- Elizabeth A Dinces, MD
Elizabeth A Dinces, MD
- Associate Professor of Clinical Otolaryngology
- Albert Einstein College of Medicine
Cerumen, commonly known as ear wax, is a hydrophobic protective covering in the ear canal. It acts to shield the skin of the external canal from water damage, infection, trauma, and foreign bodies [1,2]. Accumulation of cerumen is usually asymptomatic but can occasionally cause bothersome symptoms, such as hearing loss and ear discomfort.
This topic will focus on the indications and techniques for cerumen removal.
Cerumen accumulation can affect up to 6 percent of the general population and a much higher percentage of persons with cognitive impairment [3,4]. Excessive or impacted cerumen is present in approximately 1 in 10 children, 1 in 20 adults, and 1 in 3 older adults [2,5]. In the United States, cerumen accumulation leads to 12 million patient visits and 8 million cerumen removal procedures annually .
Cerumen is found in the external auditory canal (EAC), which begins at the meatus of the auricle and ends at the tympanic membrane (figure 1) . The lateral one-third of the EAC (cartilaginous EAC) consists of hair and glandular-bearing skin on top of fibrocartilaginous tissue. The sebaceous and ceruminous glands within the skin appendages found in the cartilaginous EAC are responsible for the components of cerumen. The medial two-thirds of the EAC (bony EAC) consist of thin skin adherent to the periosteum of the temporal bone. The canal narrows in most individuals at the isthmus, which is located at the junction of the bony and fibrocartilaginous portions of the canal . Cerumen trapped medial to the isthmus tends to become impacted and cause hearing loss.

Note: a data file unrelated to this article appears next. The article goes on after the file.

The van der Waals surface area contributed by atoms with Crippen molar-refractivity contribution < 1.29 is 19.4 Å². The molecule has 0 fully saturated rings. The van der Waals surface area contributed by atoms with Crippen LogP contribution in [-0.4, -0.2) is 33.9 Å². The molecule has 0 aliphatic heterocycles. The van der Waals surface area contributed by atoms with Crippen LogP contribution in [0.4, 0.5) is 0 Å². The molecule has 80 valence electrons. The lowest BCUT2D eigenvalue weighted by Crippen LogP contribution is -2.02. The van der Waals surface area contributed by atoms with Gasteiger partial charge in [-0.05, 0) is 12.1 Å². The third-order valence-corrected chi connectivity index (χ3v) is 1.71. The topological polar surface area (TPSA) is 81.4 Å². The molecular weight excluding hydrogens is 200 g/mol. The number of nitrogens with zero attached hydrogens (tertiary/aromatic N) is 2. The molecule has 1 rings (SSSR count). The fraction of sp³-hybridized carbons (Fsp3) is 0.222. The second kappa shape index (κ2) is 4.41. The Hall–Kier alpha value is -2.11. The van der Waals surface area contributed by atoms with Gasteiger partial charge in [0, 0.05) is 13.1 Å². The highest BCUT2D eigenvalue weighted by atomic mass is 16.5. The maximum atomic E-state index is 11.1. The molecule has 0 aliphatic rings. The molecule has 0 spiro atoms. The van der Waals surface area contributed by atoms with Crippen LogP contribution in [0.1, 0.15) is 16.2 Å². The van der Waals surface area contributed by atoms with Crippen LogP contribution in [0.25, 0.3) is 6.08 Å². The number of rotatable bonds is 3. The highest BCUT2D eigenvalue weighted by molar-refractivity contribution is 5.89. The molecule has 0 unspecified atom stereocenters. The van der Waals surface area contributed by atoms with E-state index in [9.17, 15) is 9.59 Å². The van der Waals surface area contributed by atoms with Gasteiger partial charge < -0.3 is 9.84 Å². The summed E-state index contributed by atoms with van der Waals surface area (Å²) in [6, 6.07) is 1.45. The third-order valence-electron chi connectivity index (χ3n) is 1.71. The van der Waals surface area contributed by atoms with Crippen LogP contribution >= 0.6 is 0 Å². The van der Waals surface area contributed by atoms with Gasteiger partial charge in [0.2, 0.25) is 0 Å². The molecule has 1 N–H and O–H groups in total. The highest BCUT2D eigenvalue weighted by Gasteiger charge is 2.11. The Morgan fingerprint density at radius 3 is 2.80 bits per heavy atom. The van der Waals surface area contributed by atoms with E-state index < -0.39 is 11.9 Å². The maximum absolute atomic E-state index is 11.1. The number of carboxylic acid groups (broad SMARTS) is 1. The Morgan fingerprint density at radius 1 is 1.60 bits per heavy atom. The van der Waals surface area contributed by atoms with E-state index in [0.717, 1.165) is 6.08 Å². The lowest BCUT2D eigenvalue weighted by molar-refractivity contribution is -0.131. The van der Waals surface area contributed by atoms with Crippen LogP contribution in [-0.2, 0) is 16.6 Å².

At the most medial end of the external canal is the tympanic membrane. The lateral layer of the tympanic membrane consists of keratinizing squamous epithelium that is in continuity with the epithelium of the external canal [9,10]. Lateral epithelial migration allows for removal of sloughing squamous epithelial cells. Further description of the ear canal and discussion of its relationship to external ear canal disease are presented elsewhere. (See "External otitis: Pathogenesis, clinical features, and diagnosis", section on 'Anatomy' and "External otitis: Pathogenesis, clinical features, and diagnosis", section on 'Pathogenesis and risk factors'.)To continue reading this article, you must log in with your personal, hospital, or group practice subscription. For more information on subscription options, click below on the option that best describes you:
- Lum CL, Jeyanthi S, Prepageran N, et al. Antibacterial and antifungal properties of human cerumen. J Laryngol Otol 2009; 123:375.
- Schwartz SR, Magit AE, Rosenfeld RM, et al. Clinical Practice Guideline (Update). Otolaryngol Head Neck Surg 2017; 156:14.
- Jabor MA, Amedee RG. Cerumen impaction. J La State Med Soc 1997; 149:358.
- Moore AM, Voytas J, Kowalski D, Maddens M. Cerumen, hearing, and cognition in the elderly. J Am Med Dir Assoc 2002; 3:136.
- Guest JF, Greener MJ, Robinson AC, Smith AF. Impacted cerumen: composition, production, epidemiology and management. QJM 2004; 97:477.
- Mitka M. Cerumen removal guidelines wax practical. JAMA 2008; 300:1506.
- Kelly KE, Mohs DC. The external auditory canal. Anatomy and physiology. Otolaryngol Clin North Am 1996; 29:725.
- Ahmad I, Lee WC, Binnington JD. External Auditory Canal Measurements: Localization of the Isthmus. Otorhinolaryngol Nova 2000; 10:183.